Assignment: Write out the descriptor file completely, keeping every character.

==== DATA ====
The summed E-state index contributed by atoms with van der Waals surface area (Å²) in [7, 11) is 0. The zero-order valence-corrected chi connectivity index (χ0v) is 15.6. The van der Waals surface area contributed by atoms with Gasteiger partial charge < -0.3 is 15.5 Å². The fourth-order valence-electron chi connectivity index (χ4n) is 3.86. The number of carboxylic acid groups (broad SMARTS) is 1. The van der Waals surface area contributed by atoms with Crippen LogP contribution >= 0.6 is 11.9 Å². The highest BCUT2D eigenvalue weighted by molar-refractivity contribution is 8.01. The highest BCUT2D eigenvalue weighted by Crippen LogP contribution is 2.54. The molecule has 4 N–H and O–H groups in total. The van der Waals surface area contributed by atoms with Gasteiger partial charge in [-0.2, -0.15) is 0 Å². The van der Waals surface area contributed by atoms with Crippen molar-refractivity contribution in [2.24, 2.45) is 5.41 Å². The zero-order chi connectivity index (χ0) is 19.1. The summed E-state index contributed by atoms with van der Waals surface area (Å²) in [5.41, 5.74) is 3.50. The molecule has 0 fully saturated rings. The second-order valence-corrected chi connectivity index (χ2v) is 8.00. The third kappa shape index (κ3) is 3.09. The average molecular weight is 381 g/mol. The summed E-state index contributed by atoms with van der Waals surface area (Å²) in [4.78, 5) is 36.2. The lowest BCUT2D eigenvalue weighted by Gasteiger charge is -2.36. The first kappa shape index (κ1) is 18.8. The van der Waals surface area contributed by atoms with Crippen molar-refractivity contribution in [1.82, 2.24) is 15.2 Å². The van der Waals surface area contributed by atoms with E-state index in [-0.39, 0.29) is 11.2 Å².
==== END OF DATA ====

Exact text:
The summed E-state index contributed by atoms with van der Waals surface area (Å²) in [7, 11) is 0. The zero-order valence-corrected chi connectivity index (χ0v) is 15.6. The van der Waals surface area contributed by atoms with Gasteiger partial charge < -0.3 is 15.5 Å². The fourth-order valence-electron chi connectivity index (χ4n) is 3.86. The number of carboxylic acid groups (broad SMARTS) is 1. The van der Waals surface area contributed by atoms with Crippen LogP contribution >= 0.6 is 11.9 Å². The highest BCUT2D eigenvalue weighted by molar-refractivity contribution is 8.01. The highest BCUT2D eigenvalue weighted by Crippen LogP contribution is 2.54. The molecule has 4 N–H and O–H groups in total. The van der Waals surface area contributed by atoms with Gasteiger partial charge in [-0.2, -0.15) is 0 Å². The van der Waals surface area contributed by atoms with Crippen molar-refractivity contribution in [2.24, 2.45) is 5.41 Å². The zero-order chi connectivity index (χ0) is 19.1. The summed E-state index contributed by atoms with van der Waals surface area (Å²) in [5.41, 5.74) is 3.50. The molecule has 0 fully saturated rings. The second-order valence-corrected chi connectivity index (χ2v) is 8.00. The third kappa shape index (κ3) is 3.09. The average molecular weight is 381 g/mol. The summed E-state index contributed by atoms with van der Waals surface area (Å²) in [4.78, 5) is 36.2. The lowest BCUT2D eigenvalue weighted by Gasteiger charge is -2.36. The first kappa shape index (κ1) is 18.8. The van der Waals surface area contributed by atoms with Crippen molar-refractivity contribution in [1.82, 2.24) is 15.2 Å². The van der Waals surface area contributed by atoms with E-state index in [-0.39, 0.29) is 11.2 Å².